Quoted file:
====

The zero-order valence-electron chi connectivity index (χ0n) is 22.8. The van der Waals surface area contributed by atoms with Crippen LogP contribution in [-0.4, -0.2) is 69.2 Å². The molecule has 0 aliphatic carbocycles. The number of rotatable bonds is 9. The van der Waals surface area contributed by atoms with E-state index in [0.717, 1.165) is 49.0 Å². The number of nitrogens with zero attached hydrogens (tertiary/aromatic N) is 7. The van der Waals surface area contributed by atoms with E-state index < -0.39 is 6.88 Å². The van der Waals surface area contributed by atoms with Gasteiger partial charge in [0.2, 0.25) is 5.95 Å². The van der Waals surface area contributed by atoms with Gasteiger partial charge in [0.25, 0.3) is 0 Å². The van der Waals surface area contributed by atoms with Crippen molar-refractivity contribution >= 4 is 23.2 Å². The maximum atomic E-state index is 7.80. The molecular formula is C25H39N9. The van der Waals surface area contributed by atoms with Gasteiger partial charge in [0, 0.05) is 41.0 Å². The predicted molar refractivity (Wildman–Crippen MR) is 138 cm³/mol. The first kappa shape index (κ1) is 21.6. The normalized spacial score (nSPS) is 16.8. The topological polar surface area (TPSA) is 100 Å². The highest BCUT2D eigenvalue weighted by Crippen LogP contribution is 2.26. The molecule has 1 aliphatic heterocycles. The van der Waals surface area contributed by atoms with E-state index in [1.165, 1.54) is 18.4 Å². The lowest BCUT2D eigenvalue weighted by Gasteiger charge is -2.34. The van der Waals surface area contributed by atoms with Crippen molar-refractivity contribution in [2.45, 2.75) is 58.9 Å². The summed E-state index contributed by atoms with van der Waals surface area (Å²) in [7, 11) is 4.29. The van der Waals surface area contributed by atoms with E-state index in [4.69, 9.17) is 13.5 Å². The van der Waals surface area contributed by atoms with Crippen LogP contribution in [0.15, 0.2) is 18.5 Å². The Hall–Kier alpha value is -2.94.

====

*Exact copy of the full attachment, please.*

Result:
The zero-order valence-electron chi connectivity index (χ0n) is 22.8. The van der Waals surface area contributed by atoms with Crippen LogP contribution in [-0.4, -0.2) is 69.2 Å². The molecule has 0 aliphatic carbocycles. The number of rotatable bonds is 9. The van der Waals surface area contributed by atoms with E-state index in [0.717, 1.165) is 49.0 Å². The number of nitrogens with zero attached hydrogens (tertiary/aromatic N) is 7. The van der Waals surface area contributed by atoms with E-state index < -0.39 is 6.88 Å². The van der Waals surface area contributed by atoms with Gasteiger partial charge in [0.2, 0.25) is 5.95 Å². The van der Waals surface area contributed by atoms with Gasteiger partial charge in [0.25, 0.3) is 0 Å². The van der Waals surface area contributed by atoms with Crippen molar-refractivity contribution >= 4 is 23.2 Å². The maximum atomic E-state index is 7.80. The molecular formula is C25H39N9. The van der Waals surface area contributed by atoms with Gasteiger partial charge in [0, 0.05) is 41.0 Å². The predicted molar refractivity (Wildman–Crippen MR) is 138 cm³/mol. The first kappa shape index (κ1) is 21.6. The normalized spacial score (nSPS) is 16.8. The topological polar surface area (TPSA) is 100 Å². The highest BCUT2D eigenvalue weighted by Crippen LogP contribution is 2.26. The molecule has 1 aliphatic heterocycles. The van der Waals surface area contributed by atoms with E-state index in [1.165, 1.54) is 18.4 Å². The lowest BCUT2D eigenvalue weighted by Gasteiger charge is -2.34. The van der Waals surface area contributed by atoms with Crippen molar-refractivity contribution in [2.45, 2.75) is 58.9 Å². The summed E-state index contributed by atoms with van der Waals surface area (Å²) in [7, 11) is 4.29. The van der Waals surface area contributed by atoms with E-state index in [4.69, 9.17) is 13.5 Å². The van der Waals surface area contributed by atoms with Crippen LogP contribution in [0.15, 0.2) is 18.5 Å². The Hall–Kier alpha value is -2.94.